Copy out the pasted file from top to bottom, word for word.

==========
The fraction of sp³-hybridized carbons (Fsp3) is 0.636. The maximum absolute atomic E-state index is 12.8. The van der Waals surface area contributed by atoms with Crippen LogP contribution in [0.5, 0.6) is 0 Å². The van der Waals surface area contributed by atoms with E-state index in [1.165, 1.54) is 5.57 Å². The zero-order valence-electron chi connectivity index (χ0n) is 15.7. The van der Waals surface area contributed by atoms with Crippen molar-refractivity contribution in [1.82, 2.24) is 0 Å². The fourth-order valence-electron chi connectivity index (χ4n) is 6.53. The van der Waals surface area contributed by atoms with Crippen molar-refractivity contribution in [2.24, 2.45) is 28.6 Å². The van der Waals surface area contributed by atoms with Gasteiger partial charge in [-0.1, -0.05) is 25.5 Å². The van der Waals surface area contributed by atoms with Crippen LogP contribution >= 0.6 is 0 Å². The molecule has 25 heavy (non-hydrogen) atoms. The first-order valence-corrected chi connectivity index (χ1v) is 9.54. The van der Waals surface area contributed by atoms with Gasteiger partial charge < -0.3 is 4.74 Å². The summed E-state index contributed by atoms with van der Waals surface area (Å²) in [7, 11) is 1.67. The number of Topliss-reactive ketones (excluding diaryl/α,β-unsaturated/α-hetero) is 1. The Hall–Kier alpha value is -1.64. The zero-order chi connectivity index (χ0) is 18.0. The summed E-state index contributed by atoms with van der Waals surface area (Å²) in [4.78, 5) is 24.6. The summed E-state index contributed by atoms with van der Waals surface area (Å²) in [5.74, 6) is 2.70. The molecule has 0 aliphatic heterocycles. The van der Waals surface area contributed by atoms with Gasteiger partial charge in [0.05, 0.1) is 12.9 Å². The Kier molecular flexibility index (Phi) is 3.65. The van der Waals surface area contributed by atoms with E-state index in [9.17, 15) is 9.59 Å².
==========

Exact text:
The fraction of sp³-hybridized carbons (Fsp3) is 0.636. The maximum absolute atomic E-state index is 12.8. The van der Waals surface area contributed by atoms with Crippen LogP contribution in [0.5, 0.6) is 0 Å². The van der Waals surface area contributed by atoms with E-state index in [1.165, 1.54) is 5.57 Å². The zero-order valence-electron chi connectivity index (χ0n) is 15.7. The van der Waals surface area contributed by atoms with Crippen molar-refractivity contribution in [1.82, 2.24) is 0 Å². The fourth-order valence-electron chi connectivity index (χ4n) is 6.53. The van der Waals surface area contributed by atoms with Crippen molar-refractivity contribution in [2.24, 2.45) is 28.6 Å². The van der Waals surface area contributed by atoms with Gasteiger partial charge in [-0.1, -0.05) is 25.5 Å². The van der Waals surface area contributed by atoms with Crippen LogP contribution >= 0.6 is 0 Å². The molecule has 25 heavy (non-hydrogen) atoms. The first-order valence-corrected chi connectivity index (χ1v) is 9.54. The van der Waals surface area contributed by atoms with Gasteiger partial charge < -0.3 is 4.74 Å². The summed E-state index contributed by atoms with van der Waals surface area (Å²) in [7, 11) is 1.67. The number of Topliss-reactive ketones (excluding diaryl/α,β-unsaturated/α-hetero) is 1. The Hall–Kier alpha value is -1.64. The zero-order chi connectivity index (χ0) is 18.0. The summed E-state index contributed by atoms with van der Waals surface area (Å²) in [4.78, 5) is 24.6. The summed E-state index contributed by atoms with van der Waals surface area (Å²) in [5.74, 6) is 2.70. The molecule has 0 aliphatic heterocycles. The van der Waals surface area contributed by atoms with Gasteiger partial charge in [0.05, 0.1) is 12.9 Å². The Kier molecular flexibility index (Phi) is 3.65. The van der Waals surface area contributed by atoms with E-state index in [9.17, 15) is 9.59 Å².